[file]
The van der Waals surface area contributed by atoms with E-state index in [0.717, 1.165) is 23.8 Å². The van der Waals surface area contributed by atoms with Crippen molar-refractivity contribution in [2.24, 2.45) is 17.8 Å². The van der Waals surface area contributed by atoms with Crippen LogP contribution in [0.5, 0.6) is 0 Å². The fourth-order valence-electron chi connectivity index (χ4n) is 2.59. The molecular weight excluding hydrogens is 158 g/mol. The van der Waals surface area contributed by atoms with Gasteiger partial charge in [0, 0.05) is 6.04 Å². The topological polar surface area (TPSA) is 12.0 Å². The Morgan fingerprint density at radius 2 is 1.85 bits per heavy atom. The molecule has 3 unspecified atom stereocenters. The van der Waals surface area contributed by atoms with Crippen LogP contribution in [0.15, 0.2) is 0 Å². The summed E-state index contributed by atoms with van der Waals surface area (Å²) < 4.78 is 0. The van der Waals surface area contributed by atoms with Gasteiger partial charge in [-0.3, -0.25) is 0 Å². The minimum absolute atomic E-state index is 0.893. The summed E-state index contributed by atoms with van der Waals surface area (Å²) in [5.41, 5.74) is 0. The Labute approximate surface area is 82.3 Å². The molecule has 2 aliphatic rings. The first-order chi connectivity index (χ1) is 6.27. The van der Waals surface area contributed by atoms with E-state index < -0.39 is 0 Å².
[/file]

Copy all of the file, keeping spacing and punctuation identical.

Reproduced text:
The van der Waals surface area contributed by atoms with E-state index in [0.717, 1.165) is 23.8 Å². The van der Waals surface area contributed by atoms with Crippen molar-refractivity contribution in [2.24, 2.45) is 17.8 Å². The van der Waals surface area contributed by atoms with Crippen LogP contribution in [0.5, 0.6) is 0 Å². The fourth-order valence-electron chi connectivity index (χ4n) is 2.59. The molecular weight excluding hydrogens is 158 g/mol. The van der Waals surface area contributed by atoms with Gasteiger partial charge in [0, 0.05) is 6.04 Å². The topological polar surface area (TPSA) is 12.0 Å². The Morgan fingerprint density at radius 2 is 1.85 bits per heavy atom. The molecule has 3 unspecified atom stereocenters. The van der Waals surface area contributed by atoms with Crippen LogP contribution in [0.15, 0.2) is 0 Å². The summed E-state index contributed by atoms with van der Waals surface area (Å²) < 4.78 is 0. The van der Waals surface area contributed by atoms with Gasteiger partial charge in [-0.3, -0.25) is 0 Å². The minimum absolute atomic E-state index is 0.893. The summed E-state index contributed by atoms with van der Waals surface area (Å²) in [5.41, 5.74) is 0. The Labute approximate surface area is 82.3 Å². The molecule has 2 aliphatic rings. The first-order chi connectivity index (χ1) is 6.27. The van der Waals surface area contributed by atoms with E-state index < -0.39 is 0 Å².